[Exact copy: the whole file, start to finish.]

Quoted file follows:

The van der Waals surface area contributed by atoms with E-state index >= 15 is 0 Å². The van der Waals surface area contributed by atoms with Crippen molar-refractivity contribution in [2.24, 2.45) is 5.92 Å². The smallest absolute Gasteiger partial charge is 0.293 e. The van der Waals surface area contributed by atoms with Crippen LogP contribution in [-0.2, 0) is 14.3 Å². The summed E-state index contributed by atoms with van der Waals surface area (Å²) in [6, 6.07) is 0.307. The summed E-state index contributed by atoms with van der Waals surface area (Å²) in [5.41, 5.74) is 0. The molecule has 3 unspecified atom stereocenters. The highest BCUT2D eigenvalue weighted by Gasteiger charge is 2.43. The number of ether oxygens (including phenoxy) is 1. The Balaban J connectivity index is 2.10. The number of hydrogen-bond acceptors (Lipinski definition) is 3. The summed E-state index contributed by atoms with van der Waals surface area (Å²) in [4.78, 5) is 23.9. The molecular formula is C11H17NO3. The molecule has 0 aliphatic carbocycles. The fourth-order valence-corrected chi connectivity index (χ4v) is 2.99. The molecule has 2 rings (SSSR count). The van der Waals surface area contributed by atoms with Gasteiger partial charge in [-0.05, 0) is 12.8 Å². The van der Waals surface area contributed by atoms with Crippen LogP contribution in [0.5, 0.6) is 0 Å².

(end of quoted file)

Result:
The van der Waals surface area contributed by atoms with E-state index >= 15 is 0 Å². The van der Waals surface area contributed by atoms with Crippen molar-refractivity contribution in [2.24, 2.45) is 5.92 Å². The smallest absolute Gasteiger partial charge is 0.293 e. The van der Waals surface area contributed by atoms with Crippen LogP contribution in [-0.2, 0) is 14.3 Å². The summed E-state index contributed by atoms with van der Waals surface area (Å²) in [6, 6.07) is 0.307. The summed E-state index contributed by atoms with van der Waals surface area (Å²) in [5.41, 5.74) is 0. The molecule has 3 unspecified atom stereocenters. The highest BCUT2D eigenvalue weighted by Gasteiger charge is 2.43. The number of ether oxygens (including phenoxy) is 1. The Balaban J connectivity index is 2.10. The number of hydrogen-bond acceptors (Lipinski definition) is 3. The summed E-state index contributed by atoms with van der Waals surface area (Å²) in [4.78, 5) is 23.9. The molecular formula is C11H17NO3. The molecule has 0 aliphatic carbocycles. The fourth-order valence-corrected chi connectivity index (χ4v) is 2.99. The molecule has 2 rings (SSSR count). The van der Waals surface area contributed by atoms with Gasteiger partial charge in [-0.05, 0) is 12.8 Å². The van der Waals surface area contributed by atoms with Crippen LogP contribution in [0.5, 0.6) is 0 Å².